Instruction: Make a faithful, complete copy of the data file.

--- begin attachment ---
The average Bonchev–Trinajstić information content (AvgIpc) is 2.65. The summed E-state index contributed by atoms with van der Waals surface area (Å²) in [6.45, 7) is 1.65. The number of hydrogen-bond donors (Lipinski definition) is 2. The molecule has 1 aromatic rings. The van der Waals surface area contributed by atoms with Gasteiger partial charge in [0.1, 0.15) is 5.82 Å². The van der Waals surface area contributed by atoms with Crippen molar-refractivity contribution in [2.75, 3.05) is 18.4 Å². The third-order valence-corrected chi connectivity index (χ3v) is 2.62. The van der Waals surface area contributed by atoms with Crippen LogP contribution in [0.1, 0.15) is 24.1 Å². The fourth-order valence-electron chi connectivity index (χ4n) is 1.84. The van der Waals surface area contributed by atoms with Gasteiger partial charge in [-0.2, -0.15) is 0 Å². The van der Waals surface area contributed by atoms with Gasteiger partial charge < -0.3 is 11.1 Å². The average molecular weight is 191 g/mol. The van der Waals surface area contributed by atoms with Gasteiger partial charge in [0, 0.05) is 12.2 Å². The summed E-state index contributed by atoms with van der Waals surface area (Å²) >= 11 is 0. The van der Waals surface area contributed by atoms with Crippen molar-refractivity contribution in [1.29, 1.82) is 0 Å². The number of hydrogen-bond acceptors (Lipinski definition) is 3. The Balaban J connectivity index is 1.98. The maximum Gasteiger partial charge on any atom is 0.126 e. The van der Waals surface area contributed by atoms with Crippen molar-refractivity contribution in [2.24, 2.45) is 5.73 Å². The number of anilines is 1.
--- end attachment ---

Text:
The average Bonchev–Trinajstić information content (AvgIpc) is 2.65. The summed E-state index contributed by atoms with van der Waals surface area (Å²) in [6.45, 7) is 1.65. The number of hydrogen-bond donors (Lipinski definition) is 2. The molecule has 1 aromatic rings. The van der Waals surface area contributed by atoms with Gasteiger partial charge in [0.1, 0.15) is 5.82 Å². The van der Waals surface area contributed by atoms with Crippen molar-refractivity contribution in [2.75, 3.05) is 18.4 Å². The third-order valence-corrected chi connectivity index (χ3v) is 2.62. The van der Waals surface area contributed by atoms with Crippen LogP contribution in [0.1, 0.15) is 24.1 Å². The fourth-order valence-electron chi connectivity index (χ4n) is 1.84. The van der Waals surface area contributed by atoms with Gasteiger partial charge in [-0.2, -0.15) is 0 Å². The van der Waals surface area contributed by atoms with Gasteiger partial charge < -0.3 is 11.1 Å². The average molecular weight is 191 g/mol. The van der Waals surface area contributed by atoms with Gasteiger partial charge in [0, 0.05) is 12.2 Å². The summed E-state index contributed by atoms with van der Waals surface area (Å²) >= 11 is 0. The van der Waals surface area contributed by atoms with Crippen molar-refractivity contribution in [1.29, 1.82) is 0 Å². The number of hydrogen-bond acceptors (Lipinski definition) is 3. The Balaban J connectivity index is 1.98. The maximum Gasteiger partial charge on any atom is 0.126 e. The van der Waals surface area contributed by atoms with Crippen molar-refractivity contribution in [2.24, 2.45) is 5.73 Å². The number of anilines is 1.